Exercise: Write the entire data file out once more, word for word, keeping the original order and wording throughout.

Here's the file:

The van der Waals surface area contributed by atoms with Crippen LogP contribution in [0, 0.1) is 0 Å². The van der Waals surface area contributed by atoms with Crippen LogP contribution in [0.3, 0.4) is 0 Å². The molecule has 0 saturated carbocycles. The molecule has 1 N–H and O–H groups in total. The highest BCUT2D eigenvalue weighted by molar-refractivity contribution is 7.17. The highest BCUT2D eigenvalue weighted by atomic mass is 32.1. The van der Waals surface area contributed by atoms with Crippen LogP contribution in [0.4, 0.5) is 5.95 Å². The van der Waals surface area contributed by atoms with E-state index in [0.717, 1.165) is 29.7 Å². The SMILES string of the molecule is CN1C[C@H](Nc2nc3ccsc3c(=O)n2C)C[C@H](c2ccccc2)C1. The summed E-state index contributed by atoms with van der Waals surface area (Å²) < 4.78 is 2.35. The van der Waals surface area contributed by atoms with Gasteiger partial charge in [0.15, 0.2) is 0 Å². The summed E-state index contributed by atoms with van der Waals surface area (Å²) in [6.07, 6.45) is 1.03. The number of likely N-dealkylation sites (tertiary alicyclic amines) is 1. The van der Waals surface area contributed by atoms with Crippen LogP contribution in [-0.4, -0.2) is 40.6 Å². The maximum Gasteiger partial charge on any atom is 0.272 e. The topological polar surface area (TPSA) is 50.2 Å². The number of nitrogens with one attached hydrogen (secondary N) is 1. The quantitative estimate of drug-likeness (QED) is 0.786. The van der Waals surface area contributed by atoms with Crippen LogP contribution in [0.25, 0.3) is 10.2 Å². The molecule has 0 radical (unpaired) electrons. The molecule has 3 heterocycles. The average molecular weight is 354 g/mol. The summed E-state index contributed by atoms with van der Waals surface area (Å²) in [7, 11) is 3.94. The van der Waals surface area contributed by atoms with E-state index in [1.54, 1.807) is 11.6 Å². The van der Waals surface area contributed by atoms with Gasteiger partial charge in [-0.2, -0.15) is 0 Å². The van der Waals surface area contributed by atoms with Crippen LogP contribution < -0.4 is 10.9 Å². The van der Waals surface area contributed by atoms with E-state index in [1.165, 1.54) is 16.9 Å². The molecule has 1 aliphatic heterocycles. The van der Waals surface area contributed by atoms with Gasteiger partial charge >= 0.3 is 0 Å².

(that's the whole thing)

The van der Waals surface area contributed by atoms with Crippen LogP contribution in [0, 0.1) is 0 Å². The van der Waals surface area contributed by atoms with Crippen LogP contribution in [0.3, 0.4) is 0 Å². The molecule has 0 saturated carbocycles. The molecule has 1 N–H and O–H groups in total. The highest BCUT2D eigenvalue weighted by molar-refractivity contribution is 7.17. The highest BCUT2D eigenvalue weighted by atomic mass is 32.1. The van der Waals surface area contributed by atoms with Crippen LogP contribution in [0.4, 0.5) is 5.95 Å². The van der Waals surface area contributed by atoms with E-state index in [0.717, 1.165) is 29.7 Å². The SMILES string of the molecule is CN1C[C@H](Nc2nc3ccsc3c(=O)n2C)C[C@H](c2ccccc2)C1. The summed E-state index contributed by atoms with van der Waals surface area (Å²) < 4.78 is 2.35. The van der Waals surface area contributed by atoms with Gasteiger partial charge in [0.15, 0.2) is 0 Å². The summed E-state index contributed by atoms with van der Waals surface area (Å²) in [6.07, 6.45) is 1.03. The number of likely N-dealkylation sites (tertiary alicyclic amines) is 1. The van der Waals surface area contributed by atoms with Crippen LogP contribution in [-0.4, -0.2) is 40.6 Å². The maximum Gasteiger partial charge on any atom is 0.272 e. The topological polar surface area (TPSA) is 50.2 Å². The number of nitrogens with one attached hydrogen (secondary N) is 1. The quantitative estimate of drug-likeness (QED) is 0.786. The van der Waals surface area contributed by atoms with Crippen LogP contribution in [0.25, 0.3) is 10.2 Å². The molecule has 0 radical (unpaired) electrons. The molecule has 3 heterocycles. The average molecular weight is 354 g/mol. The summed E-state index contributed by atoms with van der Waals surface area (Å²) in [7, 11) is 3.94. The van der Waals surface area contributed by atoms with E-state index in [1.54, 1.807) is 11.6 Å². The van der Waals surface area contributed by atoms with Gasteiger partial charge in [-0.2, -0.15) is 0 Å². The van der Waals surface area contributed by atoms with Crippen LogP contribution < -0.4 is 10.9 Å². The van der Waals surface area contributed by atoms with E-state index in [1.165, 1.54) is 16.9 Å². The molecule has 1 aliphatic heterocycles. The van der Waals surface area contributed by atoms with Gasteiger partial charge >= 0.3 is 0 Å².